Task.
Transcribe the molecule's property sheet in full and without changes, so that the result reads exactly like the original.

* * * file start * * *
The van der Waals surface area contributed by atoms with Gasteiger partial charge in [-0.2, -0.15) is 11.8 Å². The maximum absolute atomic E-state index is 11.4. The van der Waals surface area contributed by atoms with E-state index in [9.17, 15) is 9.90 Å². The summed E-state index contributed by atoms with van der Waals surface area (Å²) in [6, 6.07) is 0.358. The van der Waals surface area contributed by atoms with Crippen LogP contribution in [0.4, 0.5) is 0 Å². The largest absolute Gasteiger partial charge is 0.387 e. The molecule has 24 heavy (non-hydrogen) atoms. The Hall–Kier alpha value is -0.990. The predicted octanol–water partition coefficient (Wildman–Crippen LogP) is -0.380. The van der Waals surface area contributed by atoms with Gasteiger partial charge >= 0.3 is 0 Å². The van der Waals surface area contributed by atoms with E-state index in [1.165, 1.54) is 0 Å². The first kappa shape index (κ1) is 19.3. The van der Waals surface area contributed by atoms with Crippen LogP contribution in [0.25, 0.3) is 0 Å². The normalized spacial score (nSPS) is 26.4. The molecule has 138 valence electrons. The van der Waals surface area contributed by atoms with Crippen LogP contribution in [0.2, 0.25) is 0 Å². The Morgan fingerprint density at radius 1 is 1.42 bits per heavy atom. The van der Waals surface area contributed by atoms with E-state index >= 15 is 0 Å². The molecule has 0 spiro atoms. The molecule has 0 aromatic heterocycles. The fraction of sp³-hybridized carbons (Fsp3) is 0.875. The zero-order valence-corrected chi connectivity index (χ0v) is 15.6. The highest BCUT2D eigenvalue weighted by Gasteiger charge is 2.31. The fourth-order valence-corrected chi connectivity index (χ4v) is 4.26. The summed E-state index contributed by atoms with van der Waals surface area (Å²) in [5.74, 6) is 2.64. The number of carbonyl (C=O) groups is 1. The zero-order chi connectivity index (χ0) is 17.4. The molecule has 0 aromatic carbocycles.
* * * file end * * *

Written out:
The van der Waals surface area contributed by atoms with Gasteiger partial charge in [-0.2, -0.15) is 11.8 Å². The maximum absolute atomic E-state index is 11.4. The van der Waals surface area contributed by atoms with E-state index in [9.17, 15) is 9.90 Å². The summed E-state index contributed by atoms with van der Waals surface area (Å²) in [6, 6.07) is 0.358. The van der Waals surface area contributed by atoms with Crippen LogP contribution in [0.4, 0.5) is 0 Å². The largest absolute Gasteiger partial charge is 0.387 e. The molecule has 24 heavy (non-hydrogen) atoms. The Hall–Kier alpha value is -0.990. The predicted octanol–water partition coefficient (Wildman–Crippen LogP) is -0.380. The van der Waals surface area contributed by atoms with Gasteiger partial charge >= 0.3 is 0 Å². The van der Waals surface area contributed by atoms with E-state index in [1.165, 1.54) is 0 Å². The first kappa shape index (κ1) is 19.3. The van der Waals surface area contributed by atoms with Crippen LogP contribution in [0.25, 0.3) is 0 Å². The normalized spacial score (nSPS) is 26.4. The molecule has 138 valence electrons. The van der Waals surface area contributed by atoms with Crippen LogP contribution in [0.2, 0.25) is 0 Å². The Morgan fingerprint density at radius 1 is 1.42 bits per heavy atom. The van der Waals surface area contributed by atoms with E-state index >= 15 is 0 Å². The molecule has 0 spiro atoms. The molecule has 0 aromatic heterocycles. The fraction of sp³-hybridized carbons (Fsp3) is 0.875. The zero-order valence-corrected chi connectivity index (χ0v) is 15.6. The highest BCUT2D eigenvalue weighted by Gasteiger charge is 2.31. The fourth-order valence-corrected chi connectivity index (χ4v) is 4.26. The summed E-state index contributed by atoms with van der Waals surface area (Å²) in [5.74, 6) is 2.64. The number of carbonyl (C=O) groups is 1. The zero-order chi connectivity index (χ0) is 17.4. The molecule has 0 aromatic carbocycles.